• Research Strategy and Feasibility.  Does the scientific rationale logically support the project and its feasibility?  Are the aims, experimental design, methods, and analyses well developed and integrated into the project?  Does the PI acknowledge potential problems and pitfalls?  Is it a reasonable expectation that the studies will yield meaningful results during the 2 year grant period? 
  • Collaboration.  Proposals that engage interdisciplinary teams and approaches may receive favorable attention, as will proposals made by collaborative teams, either within or across research institutions.  Proposal reviewers will also be directed to identify opportunities to repurpose existing resources (e.g., mouse models, other tools) rather than re-invent them; proposals that have already identified such collaborative possibilities will be reviewed favorably.
  • Access to Patient Samples.   Proposals should demonstrate access to any necessary reagents, including the appropriate number of patient samples, to carry out the proposed experiments.   This may be direct access, or access through other sources/collaborations, either which must be clearly demonstrated.  It is acceptable to project future patient sample access, but this projection must be realistic.  Higher scores will go to those applicants who demonstrate sufficient access to reagents and patient samples to immediately begin their experimentation.
  • Commitment to Information Sharing:  MPNRF and LLS believe that sharing data is critical for advancing the science as rapidly as possible.  While understanding the confidential nature of the research process, it is our expectation that all data will be made public within a year of being generated.  We encourage scientific papers, presentations at ASH or comparable venues, smaller meetings, and website publication.

Term of Grant

We have learned in the first years of the MF/MPN Challenge that single-year grants are often not long enough to fully investigate a new avenue of research, resulting in many requests for extended funding. Therefore, beginning in 2015, we will award two-year grants of $100,000 per year. An extensive review of each project after completion of the first year will be aimed at optimizing overall progress through collaboration or resolution of any project obstacles. Towards the completion of the second year, an assessment of overall progress and potential next steps towards translation will be performed jointly by Foundation scientific advisors and grantees.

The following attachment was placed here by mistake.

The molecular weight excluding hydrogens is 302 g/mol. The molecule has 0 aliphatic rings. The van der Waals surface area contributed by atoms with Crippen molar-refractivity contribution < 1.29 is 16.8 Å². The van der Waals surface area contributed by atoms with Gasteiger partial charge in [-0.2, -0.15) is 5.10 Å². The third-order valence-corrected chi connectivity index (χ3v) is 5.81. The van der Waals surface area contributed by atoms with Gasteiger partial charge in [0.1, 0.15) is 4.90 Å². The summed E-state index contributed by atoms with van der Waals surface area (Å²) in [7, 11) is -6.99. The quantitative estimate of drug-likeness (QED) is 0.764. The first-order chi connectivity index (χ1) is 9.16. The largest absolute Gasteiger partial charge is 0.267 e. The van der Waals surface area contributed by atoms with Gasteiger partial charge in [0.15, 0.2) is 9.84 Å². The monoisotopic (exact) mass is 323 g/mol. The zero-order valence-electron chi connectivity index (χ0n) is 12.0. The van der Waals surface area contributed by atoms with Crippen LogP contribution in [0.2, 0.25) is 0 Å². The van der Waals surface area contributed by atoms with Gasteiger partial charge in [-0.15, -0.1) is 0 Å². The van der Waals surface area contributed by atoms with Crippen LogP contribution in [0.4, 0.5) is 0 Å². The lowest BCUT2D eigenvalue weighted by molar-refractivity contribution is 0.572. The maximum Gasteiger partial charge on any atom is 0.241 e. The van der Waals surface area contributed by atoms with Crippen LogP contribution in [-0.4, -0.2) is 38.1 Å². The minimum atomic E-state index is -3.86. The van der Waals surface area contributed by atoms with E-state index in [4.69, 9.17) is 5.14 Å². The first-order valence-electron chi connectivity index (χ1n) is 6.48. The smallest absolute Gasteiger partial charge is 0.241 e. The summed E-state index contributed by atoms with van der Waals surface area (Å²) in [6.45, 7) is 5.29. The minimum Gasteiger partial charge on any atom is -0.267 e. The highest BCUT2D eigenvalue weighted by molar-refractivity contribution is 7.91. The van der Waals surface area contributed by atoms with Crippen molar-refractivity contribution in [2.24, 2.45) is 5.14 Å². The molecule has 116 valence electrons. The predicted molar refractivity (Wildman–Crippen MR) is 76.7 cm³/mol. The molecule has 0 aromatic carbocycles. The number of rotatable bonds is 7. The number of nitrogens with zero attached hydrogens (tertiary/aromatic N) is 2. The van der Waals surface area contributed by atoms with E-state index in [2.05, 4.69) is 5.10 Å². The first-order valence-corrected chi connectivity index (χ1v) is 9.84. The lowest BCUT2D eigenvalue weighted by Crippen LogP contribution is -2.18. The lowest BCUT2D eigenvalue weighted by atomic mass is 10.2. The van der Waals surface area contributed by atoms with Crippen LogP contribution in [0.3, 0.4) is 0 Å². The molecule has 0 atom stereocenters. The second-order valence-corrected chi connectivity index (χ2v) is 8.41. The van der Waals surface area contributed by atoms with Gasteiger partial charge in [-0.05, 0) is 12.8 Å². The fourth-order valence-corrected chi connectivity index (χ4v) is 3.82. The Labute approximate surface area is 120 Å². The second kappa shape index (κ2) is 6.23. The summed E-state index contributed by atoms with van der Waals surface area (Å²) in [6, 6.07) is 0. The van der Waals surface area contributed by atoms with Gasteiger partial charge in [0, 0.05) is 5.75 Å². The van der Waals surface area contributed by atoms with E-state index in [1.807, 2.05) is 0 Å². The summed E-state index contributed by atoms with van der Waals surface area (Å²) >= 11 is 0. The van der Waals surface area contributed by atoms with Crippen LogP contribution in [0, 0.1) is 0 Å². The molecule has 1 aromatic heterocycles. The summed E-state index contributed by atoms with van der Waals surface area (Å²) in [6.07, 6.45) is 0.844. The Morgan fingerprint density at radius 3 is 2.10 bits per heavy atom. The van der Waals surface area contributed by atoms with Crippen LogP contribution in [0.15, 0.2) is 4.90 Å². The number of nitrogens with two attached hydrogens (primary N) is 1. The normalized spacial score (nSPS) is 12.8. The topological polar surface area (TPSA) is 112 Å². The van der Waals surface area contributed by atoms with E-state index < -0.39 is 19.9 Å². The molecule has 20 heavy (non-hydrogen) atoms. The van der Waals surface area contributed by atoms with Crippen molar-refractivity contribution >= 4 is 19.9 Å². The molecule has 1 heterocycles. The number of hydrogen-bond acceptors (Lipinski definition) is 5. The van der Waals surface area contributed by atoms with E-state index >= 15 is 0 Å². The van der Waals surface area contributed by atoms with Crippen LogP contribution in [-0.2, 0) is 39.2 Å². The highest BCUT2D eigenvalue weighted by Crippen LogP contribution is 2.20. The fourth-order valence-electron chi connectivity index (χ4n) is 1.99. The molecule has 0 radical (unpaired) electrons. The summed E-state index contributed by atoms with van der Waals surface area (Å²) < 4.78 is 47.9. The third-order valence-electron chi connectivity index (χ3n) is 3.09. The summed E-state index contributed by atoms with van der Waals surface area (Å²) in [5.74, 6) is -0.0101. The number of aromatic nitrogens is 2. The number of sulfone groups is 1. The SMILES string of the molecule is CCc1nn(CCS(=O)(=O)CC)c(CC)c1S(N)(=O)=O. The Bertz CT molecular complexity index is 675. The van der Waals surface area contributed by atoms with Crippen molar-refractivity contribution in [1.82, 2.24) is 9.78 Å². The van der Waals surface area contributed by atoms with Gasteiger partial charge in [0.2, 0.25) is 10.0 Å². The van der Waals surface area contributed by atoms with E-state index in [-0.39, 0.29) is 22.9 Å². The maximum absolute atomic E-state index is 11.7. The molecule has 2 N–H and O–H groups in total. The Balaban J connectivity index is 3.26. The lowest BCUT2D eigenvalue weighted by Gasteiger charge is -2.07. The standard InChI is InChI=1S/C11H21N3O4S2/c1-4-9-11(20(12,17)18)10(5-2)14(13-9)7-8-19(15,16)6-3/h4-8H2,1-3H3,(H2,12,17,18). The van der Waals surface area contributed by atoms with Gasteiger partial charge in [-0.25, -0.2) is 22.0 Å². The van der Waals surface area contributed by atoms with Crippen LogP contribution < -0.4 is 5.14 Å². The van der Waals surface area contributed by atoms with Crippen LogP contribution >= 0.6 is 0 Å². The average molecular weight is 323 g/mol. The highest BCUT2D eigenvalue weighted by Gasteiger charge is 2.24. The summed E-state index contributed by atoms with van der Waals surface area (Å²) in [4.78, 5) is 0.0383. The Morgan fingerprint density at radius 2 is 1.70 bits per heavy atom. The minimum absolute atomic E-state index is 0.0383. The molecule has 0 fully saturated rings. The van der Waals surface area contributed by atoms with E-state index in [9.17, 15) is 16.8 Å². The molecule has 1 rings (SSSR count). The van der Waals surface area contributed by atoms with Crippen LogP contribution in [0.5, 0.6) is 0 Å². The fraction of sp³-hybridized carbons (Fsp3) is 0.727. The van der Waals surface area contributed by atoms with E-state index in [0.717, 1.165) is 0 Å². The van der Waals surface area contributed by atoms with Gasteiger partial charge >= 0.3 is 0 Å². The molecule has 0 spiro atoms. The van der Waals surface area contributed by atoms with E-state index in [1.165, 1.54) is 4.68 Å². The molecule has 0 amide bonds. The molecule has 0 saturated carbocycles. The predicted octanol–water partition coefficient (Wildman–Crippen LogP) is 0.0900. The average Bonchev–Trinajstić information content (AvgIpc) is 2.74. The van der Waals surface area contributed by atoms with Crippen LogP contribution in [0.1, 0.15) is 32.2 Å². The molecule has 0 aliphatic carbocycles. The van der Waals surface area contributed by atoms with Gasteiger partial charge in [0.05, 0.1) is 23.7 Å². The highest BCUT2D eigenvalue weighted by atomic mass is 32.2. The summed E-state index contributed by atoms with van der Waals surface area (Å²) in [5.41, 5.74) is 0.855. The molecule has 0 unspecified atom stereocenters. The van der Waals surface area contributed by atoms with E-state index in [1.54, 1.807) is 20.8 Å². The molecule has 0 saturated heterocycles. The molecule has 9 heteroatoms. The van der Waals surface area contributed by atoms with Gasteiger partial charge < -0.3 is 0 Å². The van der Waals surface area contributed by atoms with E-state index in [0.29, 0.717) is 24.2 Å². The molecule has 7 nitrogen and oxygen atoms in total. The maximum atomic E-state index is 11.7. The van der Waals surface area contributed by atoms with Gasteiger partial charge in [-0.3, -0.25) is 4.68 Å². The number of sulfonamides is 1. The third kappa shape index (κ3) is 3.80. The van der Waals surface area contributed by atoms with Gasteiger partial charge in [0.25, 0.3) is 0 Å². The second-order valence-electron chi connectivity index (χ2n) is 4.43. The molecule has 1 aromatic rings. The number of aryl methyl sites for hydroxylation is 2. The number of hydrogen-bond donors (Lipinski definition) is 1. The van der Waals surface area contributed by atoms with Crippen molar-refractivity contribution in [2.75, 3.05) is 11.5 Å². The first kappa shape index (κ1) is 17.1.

Key Dates

Call for proposals- February 2017

Proposal due date- April 3, 2017

Scientific Peer Review Committee- June 2, 2017 (final review)

Notification of Awards- July, 2017

Anticipated funding start date- October 1, 2017

Provisions Related to Intellectual Property

The MPN Research Foundation and The Leukemia & Lymphoma Society are committed to moving the results of basic and translational research to MPN patients.  To that end, we include in our contracts with the institutions of our awardees Intellectual Property language meant to ensure that no critical results are left without productive follow-up.  Should your proposal be selected for an award, we will provide you with this language and ask you to work with your grant office to achieve a timely agreement on these provisions.

Limitation on Contract Negotiation Period

Following award notification, the MPN Research Foundation will interact with each grantee’s institutional grant office to establish a contract for each award.  It is our experience that this process can be completed in a 3-month period, especially if the terms of the grant (including Intellectual Property as described above) are reviewed by the grant office prior to submission of the grant proposal.  Therefore, in 2017 the MPN Research Foundation reserves the right to cancel a grant if it is not possible to complete contract negotiations by October 1, 2017.

Application Process

Applicants should prepare a grant application following the format described below and email this full proposal to the MPN Research Foundation no later than April 3, 2017.  Please title the PDF or Word file as follows:  Last Name(space)First Name(space)2017.  The proposal should be emailed to the attention of Michelle Woehrle at mwoehrle@mpnresearchfoundation.org.

Click here for the Application